Melanie Willhide’s work challenges the conceived limits of the photographic medium through merging analog and digital practices to make photographs that look like no other. Her vast body of work explores the heartbreak of perception and memory, love and loss, identity and representation, the temporal distance between seeing and knowing, and the willingness to emotionally succumb to the illusion of a photograph.
Willhide’s technical approach has evolved since she began her practice over two decades ago. It changed dramatically when a theft, and ultimate return, of her computer, resulted in a resurrected archive of digital images – all corrupted. Initially a self-described “straight-photographer,” the experience led to the artist’s creation of images that utilized the aesthetics of corruption. Treating pixels more like paint she began to create visual anomalies within her pieces through the use of digital editing techniques. This breakthrough in her practice has led to a boundaryless approach, culminating in painterly explorations of the psychological and symbolic.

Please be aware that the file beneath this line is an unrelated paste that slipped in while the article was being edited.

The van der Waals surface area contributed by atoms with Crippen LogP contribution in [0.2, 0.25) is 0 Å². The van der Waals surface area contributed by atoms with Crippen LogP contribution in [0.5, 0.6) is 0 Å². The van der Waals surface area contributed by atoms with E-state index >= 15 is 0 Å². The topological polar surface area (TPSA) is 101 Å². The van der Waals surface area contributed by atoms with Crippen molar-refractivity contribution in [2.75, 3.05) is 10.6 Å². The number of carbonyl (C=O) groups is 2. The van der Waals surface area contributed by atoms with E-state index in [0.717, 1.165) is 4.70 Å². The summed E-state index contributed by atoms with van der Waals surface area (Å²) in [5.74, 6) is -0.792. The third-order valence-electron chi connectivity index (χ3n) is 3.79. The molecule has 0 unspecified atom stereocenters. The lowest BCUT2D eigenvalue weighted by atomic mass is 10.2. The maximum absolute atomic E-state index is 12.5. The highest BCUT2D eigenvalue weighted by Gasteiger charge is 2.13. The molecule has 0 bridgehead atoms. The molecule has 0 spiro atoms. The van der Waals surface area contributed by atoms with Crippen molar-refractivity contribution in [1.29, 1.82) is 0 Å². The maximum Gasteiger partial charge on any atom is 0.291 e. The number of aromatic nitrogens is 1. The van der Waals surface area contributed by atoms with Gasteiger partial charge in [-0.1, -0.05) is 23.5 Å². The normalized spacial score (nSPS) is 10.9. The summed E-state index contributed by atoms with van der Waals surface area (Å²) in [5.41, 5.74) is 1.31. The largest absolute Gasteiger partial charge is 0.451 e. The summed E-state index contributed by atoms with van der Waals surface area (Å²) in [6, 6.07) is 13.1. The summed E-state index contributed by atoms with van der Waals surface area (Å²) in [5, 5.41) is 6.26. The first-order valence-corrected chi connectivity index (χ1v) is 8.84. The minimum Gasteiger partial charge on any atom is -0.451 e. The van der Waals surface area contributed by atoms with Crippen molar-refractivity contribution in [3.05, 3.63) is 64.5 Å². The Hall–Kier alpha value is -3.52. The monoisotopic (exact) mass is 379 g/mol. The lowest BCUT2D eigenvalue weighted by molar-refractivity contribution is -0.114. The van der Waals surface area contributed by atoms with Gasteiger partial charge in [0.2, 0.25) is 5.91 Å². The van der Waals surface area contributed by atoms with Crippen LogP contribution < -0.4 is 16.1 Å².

Melanie Willhide was born in Manchester, Connecticut in 1975. She received her MFA from the Yale University School of Art and holds a BFA from the Rhode Island School of Design. Her work has been exhibited throughout the United States for over two decades. Willhide’s work is included in a number of museum collections including the Los Angeles County Museum of Art, the Eastman Museum and the Museum of Art & History. In